Real Estate 2018 – Romania


  • Legal system  How would you explain your jurisdiction’s legal system to an investor?

Romania has a civil law system applicable nationwide. The majority of real estate norms are contained in the Romanian Civil Code, the Land Book Law and construction-specific legislation. The Civil Code regu-lates all aspects related to real estate, the enforcement of obligations, as well as the execution of contracts.

Judicial precedent is not binding before courts of law. However, all decisions of the Constitutional Court and certain decisions of the Supreme Court are mandatory, and, in recent years, there has been an influx of such decisions in the real estate domain.

The agreements regarding the transfer of ownership right and/or establishment of encumbrances must be concluded in written authen-ticated form before a notary public, and registered afterwards with the relevant Land Book. For other types of agreements (eg, lease, free use) the written form will suffice.

  • Land records

 Does your jurisdiction have a system for registration or recording of ownership, leasehold and security interests in real estate? Must interests be registered or recorded?

Romanian real estate law is governed by the registration principle (ie, real estate rights are registered with an assigned Land Book and cadas-tral number). The Land Book is a public register of real estate property that contains three parts:

  • description of the property;
  • the current owner; and
  • encumbrances (eg, easements, mortgages, land charges or heritable building rights).

Each real estate operation is registered with the relevant Land Book in order to ensure opposability against third parties. All past operations remain registered in the archive and can be accessed.

For historical reasons however, not all of Romania’s territory has been subject to cadastral surveying yet. Therefore, especially in rural areas, a purchaser must perform a topographic survey and Land Book opening prior to the acquisition of a plot, if such operations have not yet been done.

Land Book information which has been registered and updated is accessible online. Registration in the Land Book creates a presumption of ownership. Since all agreements implying the transfer of ownership are concluded in front of a notary public and afterwards immediately registered in the Land Book, there is a small chance of failure to register such rights.

Security interests are also registered with the Land Book in order to ensure the rank of the secured creditor. In case such registration is not performed, the creditor cannot oppose its rank against other creditors in case of enforcement.

  • Registration and recording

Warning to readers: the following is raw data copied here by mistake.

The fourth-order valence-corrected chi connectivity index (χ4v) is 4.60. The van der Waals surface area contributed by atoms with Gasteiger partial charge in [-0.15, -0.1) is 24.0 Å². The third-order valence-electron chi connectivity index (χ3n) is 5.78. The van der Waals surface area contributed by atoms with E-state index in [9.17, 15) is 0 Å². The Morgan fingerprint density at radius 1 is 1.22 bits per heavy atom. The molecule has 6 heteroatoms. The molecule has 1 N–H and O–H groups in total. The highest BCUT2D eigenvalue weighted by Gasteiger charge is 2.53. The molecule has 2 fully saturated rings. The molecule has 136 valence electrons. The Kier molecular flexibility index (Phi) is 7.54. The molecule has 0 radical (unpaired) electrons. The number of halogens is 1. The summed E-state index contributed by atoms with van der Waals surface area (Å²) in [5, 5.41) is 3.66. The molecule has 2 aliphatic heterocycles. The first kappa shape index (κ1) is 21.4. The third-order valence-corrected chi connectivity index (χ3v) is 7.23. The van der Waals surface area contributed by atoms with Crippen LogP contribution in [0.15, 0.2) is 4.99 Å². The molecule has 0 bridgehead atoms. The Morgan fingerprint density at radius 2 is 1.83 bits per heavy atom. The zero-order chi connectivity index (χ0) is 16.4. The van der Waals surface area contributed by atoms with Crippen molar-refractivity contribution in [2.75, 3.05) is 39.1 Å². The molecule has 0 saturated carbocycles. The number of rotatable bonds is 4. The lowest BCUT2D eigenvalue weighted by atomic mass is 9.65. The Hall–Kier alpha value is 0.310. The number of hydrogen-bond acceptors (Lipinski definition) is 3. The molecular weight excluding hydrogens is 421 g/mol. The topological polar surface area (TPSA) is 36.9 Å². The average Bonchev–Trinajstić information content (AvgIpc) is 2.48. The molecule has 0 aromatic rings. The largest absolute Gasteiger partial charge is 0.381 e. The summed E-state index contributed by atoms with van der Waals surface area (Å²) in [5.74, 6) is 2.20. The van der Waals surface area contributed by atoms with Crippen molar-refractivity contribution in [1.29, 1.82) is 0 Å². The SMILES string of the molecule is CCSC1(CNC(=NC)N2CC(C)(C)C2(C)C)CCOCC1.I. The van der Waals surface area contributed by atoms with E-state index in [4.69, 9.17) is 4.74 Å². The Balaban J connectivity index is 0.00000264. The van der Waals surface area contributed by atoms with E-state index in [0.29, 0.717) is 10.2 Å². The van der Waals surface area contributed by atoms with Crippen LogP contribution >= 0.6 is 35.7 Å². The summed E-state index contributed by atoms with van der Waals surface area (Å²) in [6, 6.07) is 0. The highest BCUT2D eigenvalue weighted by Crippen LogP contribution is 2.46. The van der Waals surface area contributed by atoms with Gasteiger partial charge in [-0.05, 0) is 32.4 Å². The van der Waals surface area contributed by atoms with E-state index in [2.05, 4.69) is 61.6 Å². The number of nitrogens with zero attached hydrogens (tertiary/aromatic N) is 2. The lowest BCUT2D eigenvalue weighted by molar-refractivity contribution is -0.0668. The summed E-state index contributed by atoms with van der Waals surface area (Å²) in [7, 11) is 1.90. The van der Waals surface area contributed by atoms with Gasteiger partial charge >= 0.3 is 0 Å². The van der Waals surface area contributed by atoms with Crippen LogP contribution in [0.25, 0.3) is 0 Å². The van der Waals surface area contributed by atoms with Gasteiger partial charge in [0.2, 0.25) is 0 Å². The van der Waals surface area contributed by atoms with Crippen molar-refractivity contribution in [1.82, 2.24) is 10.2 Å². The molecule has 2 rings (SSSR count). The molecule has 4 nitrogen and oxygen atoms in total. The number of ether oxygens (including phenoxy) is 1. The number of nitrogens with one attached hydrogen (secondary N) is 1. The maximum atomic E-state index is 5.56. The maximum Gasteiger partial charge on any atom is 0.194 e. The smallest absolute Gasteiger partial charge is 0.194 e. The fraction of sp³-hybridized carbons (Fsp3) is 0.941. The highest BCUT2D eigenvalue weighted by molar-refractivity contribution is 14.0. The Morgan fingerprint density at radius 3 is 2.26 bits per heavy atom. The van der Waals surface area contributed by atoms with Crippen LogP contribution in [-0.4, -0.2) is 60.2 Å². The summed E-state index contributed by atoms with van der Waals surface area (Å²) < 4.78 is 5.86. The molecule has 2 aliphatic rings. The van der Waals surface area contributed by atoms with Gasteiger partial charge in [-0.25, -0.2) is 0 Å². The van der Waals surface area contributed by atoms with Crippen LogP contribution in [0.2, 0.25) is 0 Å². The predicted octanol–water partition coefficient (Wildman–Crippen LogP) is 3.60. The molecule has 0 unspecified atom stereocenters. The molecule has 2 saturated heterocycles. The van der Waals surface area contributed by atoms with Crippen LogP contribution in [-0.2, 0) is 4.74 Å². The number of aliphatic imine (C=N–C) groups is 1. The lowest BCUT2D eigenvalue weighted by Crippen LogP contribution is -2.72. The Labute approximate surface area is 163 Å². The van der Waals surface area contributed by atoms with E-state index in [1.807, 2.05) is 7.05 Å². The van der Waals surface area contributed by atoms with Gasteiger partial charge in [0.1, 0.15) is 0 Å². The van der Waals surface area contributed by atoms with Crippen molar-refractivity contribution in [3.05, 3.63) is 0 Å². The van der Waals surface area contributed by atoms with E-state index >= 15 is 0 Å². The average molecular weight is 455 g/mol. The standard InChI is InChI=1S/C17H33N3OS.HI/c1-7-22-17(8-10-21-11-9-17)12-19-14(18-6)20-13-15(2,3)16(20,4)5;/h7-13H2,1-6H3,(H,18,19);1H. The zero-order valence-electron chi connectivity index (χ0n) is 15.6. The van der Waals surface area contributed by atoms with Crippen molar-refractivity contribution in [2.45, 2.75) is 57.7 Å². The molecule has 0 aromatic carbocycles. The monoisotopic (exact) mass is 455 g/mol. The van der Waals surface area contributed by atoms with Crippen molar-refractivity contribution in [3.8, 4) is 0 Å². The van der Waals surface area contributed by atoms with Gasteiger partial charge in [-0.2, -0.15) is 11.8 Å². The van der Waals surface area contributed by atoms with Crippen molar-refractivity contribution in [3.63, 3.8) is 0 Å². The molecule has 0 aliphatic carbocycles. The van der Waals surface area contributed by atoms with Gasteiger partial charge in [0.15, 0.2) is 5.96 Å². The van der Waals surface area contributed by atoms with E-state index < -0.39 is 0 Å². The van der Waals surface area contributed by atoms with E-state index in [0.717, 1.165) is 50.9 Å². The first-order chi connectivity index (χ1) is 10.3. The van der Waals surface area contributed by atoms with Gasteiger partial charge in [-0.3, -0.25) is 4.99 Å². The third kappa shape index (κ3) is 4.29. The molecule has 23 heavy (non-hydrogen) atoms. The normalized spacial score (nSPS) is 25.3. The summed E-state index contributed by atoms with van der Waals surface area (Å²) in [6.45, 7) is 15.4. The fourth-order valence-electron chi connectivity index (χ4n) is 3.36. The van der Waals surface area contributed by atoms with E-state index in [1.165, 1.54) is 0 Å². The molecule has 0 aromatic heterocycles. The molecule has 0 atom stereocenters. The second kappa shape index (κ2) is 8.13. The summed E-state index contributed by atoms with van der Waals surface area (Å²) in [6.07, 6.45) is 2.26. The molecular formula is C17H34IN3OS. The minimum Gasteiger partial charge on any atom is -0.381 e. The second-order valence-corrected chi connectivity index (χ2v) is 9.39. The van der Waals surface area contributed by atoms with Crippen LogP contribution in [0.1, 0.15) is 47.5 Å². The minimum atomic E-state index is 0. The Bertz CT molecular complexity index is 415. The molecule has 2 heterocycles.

What are the legal requirements for registration or recording conveyances, leases and real estate security interests?

The rule of real estate registration with the Land Book applies uni-formly throughout Romania and the public notaries who authenticate the agreements are automatically requesting their registration. The registration of leases is optional and regularly used for medium and long term-leases in order to ensure the tenant’s use right in case of transfer of leased property regardless of the form of transfer.

In order to perform a registration, a Land Book excerpt must be obtained at a cost of 200 Romanian leu (approximately €40). The reg-istration is subject registration tax calculated at the declared value of the transaction and range between 0.5 per cent and 1 per cent of the price of the asset being transferred or the secured amount. To this, the notary fees are added, amounting to 0.5 to 2.5 per cent of the same. The purchaser and/or borrower customarily pay the fees.

  • Foreign owners and tenants

 What are the requirements for non-resident entities and individuals to own or lease real estate in your jurisdiction What other factors should a foreign investor take into account in considering an investment in your jurisdiction?

From 1 January 2014, European Union member states’ entities and individuals may acquire real estate assets without any restrictions. This also applies to some other countries with which Romania executed bilateral agreements. Other third-country entities and individuals can-not directly acquire plots of land in Romania. Such parties may acquire ownership rights only indirectly by establishing a Romanian limited liability company, which is a common straightforward procedure.

With respect to Romanian agricultural land, there is a specific regulation stipulating that the sale of agricultural and forestry land is subject to a pre-emption right which is reserved to the co-owners, lease-holders, neighbours and the Romanian State, at the same price and under the same conditions. The pre-emption procedure implies certain regulated steps among which publication with the local city hall.

  • Exchange control

 If a non-resident invests in a property in your jurisdiction, are there exchange control issues?

There are no exchange control issues applicable to real estate deals of non-resident investors. There are no restrictions on the repatriation of profits.

Full Article – GTDT_Real_Estate_2018-Romania (.pdf)